Kenan Hopkins: It just kind of goes either way, but I would say you never know who you’re talking to, right? Everybody’s different, but relating to people post-exit is challenging. I would say it’s the most challenging thing, and I’m having trouble putting into words how I came out of that and went full circle, but I think what I did is just I grew a lot more empathy and appreciation for what I have, and empathy for other people in general.
Kenan Hopkins: And so I just did one of these strengths finder assessments, and empathy was my number one strength, and whether that’s actually a strength or not, I’d still go back and forth. I think being empathetic to other people is very, very important.
Kenan Hopkins: I think in business, and all around the general … that’s like the biggest thing I’ve learned in the past few years for sure. Just being nice, and try to put yourself in their shoes a little more, I think.
John Warrillow: Well it’s good wisdom for all of us, for sure. Kenan, I really appreciate you spending the time with me today, I am grateful for you writing the blog post, again, you can find that at Medium, just google Medium and Kenan Hopkins.
John Warrillow: Where can people find out more about what you’re up to these days, if they wanted to reach out and say hi, what’s the best way to do that?
Kenan Hopkins: I know that you had reached out to me on LinkedIn, and at the time I didn’t have my notifications set up, so I missed it, and it took like a month to get back to you, but now I’ve got notifications set up, so feel free to reach out to me at LinkedIn, or email@example.com. It’s K-E-N-A-N, last name Hopkins, @ gmail.com.
Kenan Hopkins: I do have some really cool stuff in the pipeline actually, coming up, and I don’t know if we’re out of time or not. If we are that’s cool, but if not I could hit on that briefly.
John Warrillow: Yeah, go ahead.
Kenan Hopkins: Okay. So this is great for people who have exited, or who are planning an exit, maybe. One of the things that I had mentioned earlier to John, was that it’s really hard to go from when you’re running a business, you’re running it like 200 miles an hour all the time, and then to just all of a sudden be at zero.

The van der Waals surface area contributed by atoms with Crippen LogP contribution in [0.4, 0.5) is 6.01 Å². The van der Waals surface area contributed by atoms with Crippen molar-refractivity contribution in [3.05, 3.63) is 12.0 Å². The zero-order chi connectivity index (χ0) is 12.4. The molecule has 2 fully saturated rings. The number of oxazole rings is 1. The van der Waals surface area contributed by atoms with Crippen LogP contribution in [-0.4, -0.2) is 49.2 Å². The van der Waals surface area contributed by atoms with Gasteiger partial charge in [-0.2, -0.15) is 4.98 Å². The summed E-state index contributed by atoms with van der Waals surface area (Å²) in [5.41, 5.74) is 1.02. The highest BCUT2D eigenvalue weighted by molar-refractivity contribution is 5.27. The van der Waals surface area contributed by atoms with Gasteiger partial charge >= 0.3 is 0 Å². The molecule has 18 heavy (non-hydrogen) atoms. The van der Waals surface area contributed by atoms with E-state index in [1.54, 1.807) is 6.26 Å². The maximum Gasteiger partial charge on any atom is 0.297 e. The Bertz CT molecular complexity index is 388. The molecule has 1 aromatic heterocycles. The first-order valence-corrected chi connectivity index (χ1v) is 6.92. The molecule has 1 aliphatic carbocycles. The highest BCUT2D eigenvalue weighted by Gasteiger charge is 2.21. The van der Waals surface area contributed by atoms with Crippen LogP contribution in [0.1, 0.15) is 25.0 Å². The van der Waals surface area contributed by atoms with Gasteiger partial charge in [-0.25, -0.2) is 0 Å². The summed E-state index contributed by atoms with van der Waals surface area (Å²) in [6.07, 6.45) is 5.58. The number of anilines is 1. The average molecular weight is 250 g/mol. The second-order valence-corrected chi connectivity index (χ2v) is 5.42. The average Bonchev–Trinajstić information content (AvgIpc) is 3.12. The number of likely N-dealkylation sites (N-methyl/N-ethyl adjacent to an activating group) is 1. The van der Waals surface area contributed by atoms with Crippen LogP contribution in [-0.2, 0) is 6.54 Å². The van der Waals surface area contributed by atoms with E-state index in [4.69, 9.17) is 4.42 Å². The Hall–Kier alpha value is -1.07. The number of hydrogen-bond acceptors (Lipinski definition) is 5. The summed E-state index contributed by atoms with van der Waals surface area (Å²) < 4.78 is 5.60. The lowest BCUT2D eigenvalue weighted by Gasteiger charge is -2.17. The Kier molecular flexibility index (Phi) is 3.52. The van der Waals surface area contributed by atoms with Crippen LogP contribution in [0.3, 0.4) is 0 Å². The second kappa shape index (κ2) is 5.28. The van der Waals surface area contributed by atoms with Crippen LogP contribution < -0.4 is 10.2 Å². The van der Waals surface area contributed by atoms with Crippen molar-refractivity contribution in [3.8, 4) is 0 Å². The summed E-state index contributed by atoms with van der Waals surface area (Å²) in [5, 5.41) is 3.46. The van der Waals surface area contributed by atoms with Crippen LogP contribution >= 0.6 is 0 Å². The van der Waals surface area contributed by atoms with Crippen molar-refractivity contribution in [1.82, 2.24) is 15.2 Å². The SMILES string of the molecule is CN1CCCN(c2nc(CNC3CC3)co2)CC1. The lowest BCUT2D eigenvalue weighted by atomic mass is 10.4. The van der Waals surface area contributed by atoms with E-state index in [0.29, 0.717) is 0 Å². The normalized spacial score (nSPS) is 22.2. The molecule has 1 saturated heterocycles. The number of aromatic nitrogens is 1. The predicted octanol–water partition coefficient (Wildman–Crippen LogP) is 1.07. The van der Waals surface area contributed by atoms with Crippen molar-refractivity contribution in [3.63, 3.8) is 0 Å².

Kenan Hopkins: In my case, I didn’t work in the business after I sold it, and if you do that it might be slightly different. Essentially it’s very tough, and so I’ve recently become interested, and aware of this concept of founder opportunity fit, so I’ve been looking at these businesses for sale for over two years now, and I haven’t found anything.
Kenan Hopkins: I’m looking all over the United States just in case something falls in my lap. I’ve seen friends go out and buy these random businesses, it’s like, “You bought this yoga business, do you even do yoga?”
Kenan Hopkins: “No.”
Kenan Hopkins: “Okay.”
Kenan Hopkins: “I just thought it would be cool to get into the yoga business.”
Kenan Hopkins: “Okay, cool, that’s good, but that’s random.” So for me, I had looked at all these different industries, I’d looked at things from HVAC and excavation type businesses, I’ve done due diligence on several. So anyway, I came across this more systematic way to do founder opportunity fit, and so if you Google that, there are a lot of articles about founder opportunity fit.
Kenan Hopkins: And to be honest, I think it’s really fascinating, and some people believe that is going to be the next wave of these entrepreneurs that are growing businesses, and these serial entrepreneurs, the systematic approach to finding a new opportunity is going to be kind of the next big thing, and we’ll see what happens.
Kenan Hopkins: I’m using that now, and I just got … I can tell you about this, and I’m really excited. I just got accepted into this program called 10.10.10, and it’s in Denver, and they take 10 CEOs from all over the place, all over the country, and they put you together for 10 days, they have 10 what they call wicked problems, that are very complex, scary, societal based problems.
Kenan Hopkins: This one’s around healthcare, and so I’ll be going to that, I think a week from today, they’ll be announcing I’ll be there, and they’re doing what they call the big reveal, where they announce all the CEOs and the issues and everything, so I hope something comes out of that, and that will be my next opportunity, but that remains to be seen.
Kenan Hopkins: But that’s where I kind of found those founder opportunity fits, so pretty cool stuff.
John Warrillow: 10.10.10 Denver, and founder opportunity fit.
Kenan Hopkins: Yeah, very cool. Eye-opening stuff there, so yeah, if anybody’s in this position, check it out for sure.
John Warrillow: I really appreciate you spending the time with us Kenan, thanks for joining us.
Kenan Hopkins: Absolutely, thank you John.